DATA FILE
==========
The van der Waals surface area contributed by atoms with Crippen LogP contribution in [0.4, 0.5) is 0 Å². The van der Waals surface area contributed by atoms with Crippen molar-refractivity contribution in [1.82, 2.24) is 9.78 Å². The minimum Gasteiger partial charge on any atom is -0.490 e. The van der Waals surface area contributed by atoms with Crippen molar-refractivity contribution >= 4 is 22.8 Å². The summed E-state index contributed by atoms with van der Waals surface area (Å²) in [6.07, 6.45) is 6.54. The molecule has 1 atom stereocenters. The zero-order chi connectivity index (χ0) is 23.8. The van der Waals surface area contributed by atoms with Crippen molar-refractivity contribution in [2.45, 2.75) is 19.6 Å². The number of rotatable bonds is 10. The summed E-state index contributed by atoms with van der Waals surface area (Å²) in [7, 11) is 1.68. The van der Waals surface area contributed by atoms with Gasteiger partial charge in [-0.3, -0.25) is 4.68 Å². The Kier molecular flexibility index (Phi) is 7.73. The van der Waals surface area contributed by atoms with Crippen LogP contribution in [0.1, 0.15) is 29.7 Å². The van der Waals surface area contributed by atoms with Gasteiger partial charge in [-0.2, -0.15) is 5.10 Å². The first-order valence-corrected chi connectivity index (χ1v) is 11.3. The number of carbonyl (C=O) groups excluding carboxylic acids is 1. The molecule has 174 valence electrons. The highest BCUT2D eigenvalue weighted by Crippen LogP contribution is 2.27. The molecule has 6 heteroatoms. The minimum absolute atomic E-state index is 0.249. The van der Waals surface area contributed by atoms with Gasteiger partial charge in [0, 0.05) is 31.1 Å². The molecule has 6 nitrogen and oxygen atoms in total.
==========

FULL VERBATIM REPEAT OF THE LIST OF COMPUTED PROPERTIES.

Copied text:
The van der Waals surface area contributed by atoms with Crippen LogP contribution in [0.4, 0.5) is 0 Å². The van der Waals surface area contributed by atoms with Crippen molar-refractivity contribution in [1.82, 2.24) is 9.78 Å². The minimum Gasteiger partial charge on any atom is -0.490 e. The van der Waals surface area contributed by atoms with Crippen molar-refractivity contribution >= 4 is 22.8 Å². The summed E-state index contributed by atoms with van der Waals surface area (Å²) in [6.07, 6.45) is 6.54. The molecule has 1 atom stereocenters. The zero-order chi connectivity index (χ0) is 23.8. The van der Waals surface area contributed by atoms with Crippen molar-refractivity contribution in [2.45, 2.75) is 19.6 Å². The number of rotatable bonds is 10. The summed E-state index contributed by atoms with van der Waals surface area (Å²) in [7, 11) is 1.68. The van der Waals surface area contributed by atoms with Gasteiger partial charge in [-0.3, -0.25) is 4.68 Å². The Kier molecular flexibility index (Phi) is 7.73. The van der Waals surface area contributed by atoms with Crippen LogP contribution in [0.1, 0.15) is 29.7 Å². The van der Waals surface area contributed by atoms with Gasteiger partial charge in [-0.2, -0.15) is 5.10 Å². The first-order valence-corrected chi connectivity index (χ1v) is 11.3. The number of carbonyl (C=O) groups excluding carboxylic acids is 1. The molecule has 174 valence electrons. The highest BCUT2D eigenvalue weighted by Crippen LogP contribution is 2.27. The molecule has 6 heteroatoms. The minimum absolute atomic E-state index is 0.249. The van der Waals surface area contributed by atoms with Gasteiger partial charge in [0, 0.05) is 31.1 Å². The molecule has 6 nitrogen and oxygen atoms in total.